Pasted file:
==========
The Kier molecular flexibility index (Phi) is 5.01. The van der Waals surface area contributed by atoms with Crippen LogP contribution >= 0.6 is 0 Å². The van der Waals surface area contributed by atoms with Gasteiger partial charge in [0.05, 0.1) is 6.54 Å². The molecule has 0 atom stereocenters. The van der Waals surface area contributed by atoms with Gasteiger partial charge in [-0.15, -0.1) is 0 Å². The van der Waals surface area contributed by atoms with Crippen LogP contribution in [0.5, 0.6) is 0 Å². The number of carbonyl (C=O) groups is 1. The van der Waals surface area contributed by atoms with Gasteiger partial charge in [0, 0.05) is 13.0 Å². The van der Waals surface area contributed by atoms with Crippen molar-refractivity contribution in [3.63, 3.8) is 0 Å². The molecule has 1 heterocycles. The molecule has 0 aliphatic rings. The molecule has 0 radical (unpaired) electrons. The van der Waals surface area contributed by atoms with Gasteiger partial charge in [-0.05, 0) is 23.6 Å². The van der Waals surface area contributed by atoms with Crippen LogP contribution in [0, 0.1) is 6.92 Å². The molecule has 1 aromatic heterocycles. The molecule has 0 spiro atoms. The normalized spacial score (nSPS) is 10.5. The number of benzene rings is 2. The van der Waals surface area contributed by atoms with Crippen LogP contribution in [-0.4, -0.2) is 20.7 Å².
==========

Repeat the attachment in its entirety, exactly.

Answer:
The Kier molecular flexibility index (Phi) is 5.01. The van der Waals surface area contributed by atoms with Crippen LogP contribution >= 0.6 is 0 Å². The van der Waals surface area contributed by atoms with Gasteiger partial charge in [0.05, 0.1) is 6.54 Å². The molecule has 0 atom stereocenters. The van der Waals surface area contributed by atoms with Gasteiger partial charge in [-0.15, -0.1) is 0 Å². The van der Waals surface area contributed by atoms with Crippen LogP contribution in [0.5, 0.6) is 0 Å². The number of carbonyl (C=O) groups is 1. The van der Waals surface area contributed by atoms with Gasteiger partial charge in [0, 0.05) is 13.0 Å². The van der Waals surface area contributed by atoms with Crippen molar-refractivity contribution in [3.63, 3.8) is 0 Å². The molecule has 1 heterocycles. The molecule has 0 aliphatic rings. The molecule has 0 radical (unpaired) electrons. The van der Waals surface area contributed by atoms with Gasteiger partial charge in [-0.05, 0) is 23.6 Å². The van der Waals surface area contributed by atoms with Crippen LogP contribution in [0, 0.1) is 6.92 Å². The molecule has 1 aromatic heterocycles. The molecule has 0 spiro atoms. The normalized spacial score (nSPS) is 10.5. The number of benzene rings is 2. The van der Waals surface area contributed by atoms with Crippen LogP contribution in [-0.4, -0.2) is 20.7 Å².